2. “He baptized them in the Jordan River “– One of the ways the people could get their act together was through repentance and baptism. But the leaders questioned his authority to baptize. John declares that the people need to repent as they confessed their sins and were baptized as a symbol of cleansing.
John 1:19 – 26
Vs 19: The religious leaders (probably the Sanhedrin) sent some priests and Levites to question John about who he was. They asked John who he was… This was not just a casual “Who are you?” question. They were coming to find out specifically if John was the Messiah, Elijah, or the Prophet.
At this point in history Israel was under Roman leadership and they had lost their sense of independence. There was a great sense of anticipation and hope for the Messiah to come and deliver the nation because it seemed the board was set for his imminent coming. The Jews believed the Messiah was coming to set Israel free from captivity and establish his Kingdom through the nation of Israel.
Vs 20 - 21: John fervently denies that he is the Messiah. He says he is neither Elijah nor the Prophet (which was believed to be one like Moses). They thought he might be Elijah because Malachi 4:5 reads, “Look, I am sending you the prophet Elijah before the great and dreadful day of the Lord arrives.” They were wondered if he was the fulfillment of the prophecy. They thought the prophet was Moses because Deuteronomy 18:15 says, “The LORD your God will raise up for you a prophet like me from among your fellow Israelites. You must listen to him.”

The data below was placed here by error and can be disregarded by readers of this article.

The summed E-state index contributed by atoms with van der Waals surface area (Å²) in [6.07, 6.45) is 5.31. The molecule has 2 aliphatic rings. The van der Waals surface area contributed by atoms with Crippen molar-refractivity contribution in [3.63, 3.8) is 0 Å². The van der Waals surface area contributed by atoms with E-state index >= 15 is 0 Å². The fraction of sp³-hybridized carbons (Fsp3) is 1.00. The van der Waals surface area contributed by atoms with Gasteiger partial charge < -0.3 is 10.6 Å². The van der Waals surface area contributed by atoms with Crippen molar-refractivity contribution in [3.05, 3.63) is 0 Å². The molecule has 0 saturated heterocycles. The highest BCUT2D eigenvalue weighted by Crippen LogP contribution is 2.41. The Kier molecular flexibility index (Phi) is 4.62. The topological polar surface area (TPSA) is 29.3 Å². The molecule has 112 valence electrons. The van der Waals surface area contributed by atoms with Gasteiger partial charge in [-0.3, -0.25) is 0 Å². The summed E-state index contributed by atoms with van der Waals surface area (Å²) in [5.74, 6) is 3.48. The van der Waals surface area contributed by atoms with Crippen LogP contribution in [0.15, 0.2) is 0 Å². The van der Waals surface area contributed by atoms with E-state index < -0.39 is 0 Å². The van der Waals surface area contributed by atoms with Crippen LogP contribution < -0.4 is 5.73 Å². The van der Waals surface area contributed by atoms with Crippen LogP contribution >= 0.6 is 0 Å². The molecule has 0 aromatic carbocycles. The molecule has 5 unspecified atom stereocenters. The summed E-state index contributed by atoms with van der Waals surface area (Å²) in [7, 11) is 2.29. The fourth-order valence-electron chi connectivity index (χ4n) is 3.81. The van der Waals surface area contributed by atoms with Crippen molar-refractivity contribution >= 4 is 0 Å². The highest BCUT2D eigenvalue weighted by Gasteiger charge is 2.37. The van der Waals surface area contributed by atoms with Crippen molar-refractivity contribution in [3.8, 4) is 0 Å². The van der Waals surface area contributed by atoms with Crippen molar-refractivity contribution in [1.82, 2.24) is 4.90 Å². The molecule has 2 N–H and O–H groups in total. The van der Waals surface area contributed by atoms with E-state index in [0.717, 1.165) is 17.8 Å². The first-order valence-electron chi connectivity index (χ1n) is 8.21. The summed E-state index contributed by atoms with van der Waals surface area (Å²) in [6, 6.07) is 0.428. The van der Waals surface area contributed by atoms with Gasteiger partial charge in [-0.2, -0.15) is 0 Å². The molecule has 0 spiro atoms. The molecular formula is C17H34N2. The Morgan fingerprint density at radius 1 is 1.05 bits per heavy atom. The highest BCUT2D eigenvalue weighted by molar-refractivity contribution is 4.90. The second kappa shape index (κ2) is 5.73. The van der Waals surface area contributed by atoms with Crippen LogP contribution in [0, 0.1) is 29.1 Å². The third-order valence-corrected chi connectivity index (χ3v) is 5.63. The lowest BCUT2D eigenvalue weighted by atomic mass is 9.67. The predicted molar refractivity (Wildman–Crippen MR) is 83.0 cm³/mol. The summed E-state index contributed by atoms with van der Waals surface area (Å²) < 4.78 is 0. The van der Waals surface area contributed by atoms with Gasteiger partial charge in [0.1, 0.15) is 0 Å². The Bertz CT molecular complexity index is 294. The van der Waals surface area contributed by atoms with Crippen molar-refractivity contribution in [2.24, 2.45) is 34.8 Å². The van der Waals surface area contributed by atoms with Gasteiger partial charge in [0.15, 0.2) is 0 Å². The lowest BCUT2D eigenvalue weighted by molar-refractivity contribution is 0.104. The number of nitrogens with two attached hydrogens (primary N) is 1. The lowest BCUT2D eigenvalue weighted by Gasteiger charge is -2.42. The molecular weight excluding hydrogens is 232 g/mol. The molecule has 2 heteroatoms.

Vs 23: John tells them who he is and why he has come. He is the fulfillment of Isaiah 40:3, “I am the voice crying out in the wilderness, ‘make straight the way of the Lord.’” He is the one who laying the foundation for the One who all of Israel has been anticipating… The Messiah.
Verse 24 – 28: – By what authority was he baptizing? According to D.A. Carson in his commentary on John, “Their interest is in what authorizes John’s baptismal practices. It is not that baptism is unknown. Some Jewish groups practiced ‘proselyte baptism’, i.e. proselytes were baptized in the process of converting to Judaism… Candidates baptized themselves. One of the things that characterized the baptism of John the Baptist is that he administered it.” He continues, “They want to discover by what authority John is baptizing Jewish people as part of the preparation for the Kingdom of God he is announcing. Looking around for an adequate authority to sanction so extraordinary a practice, they wonder if he is an (end times) figure.”
John the Baptist’s whole ministry (and life for that matter) was devoted to pointing people to Jesus. He was a heart changer. He knew his place in life. He had a humble (and strong) sprit to him. He was not self-promoting; he was a Jesus promoter. He had no agenda of his own, he had God’s agenda. He was more concerned with people being right with God by preaching a message of baptism of repentance and forgiveness of sins. His purpose and goal were to show people a new way of life and a true relationship with God through the Messiah (Jesus Christ).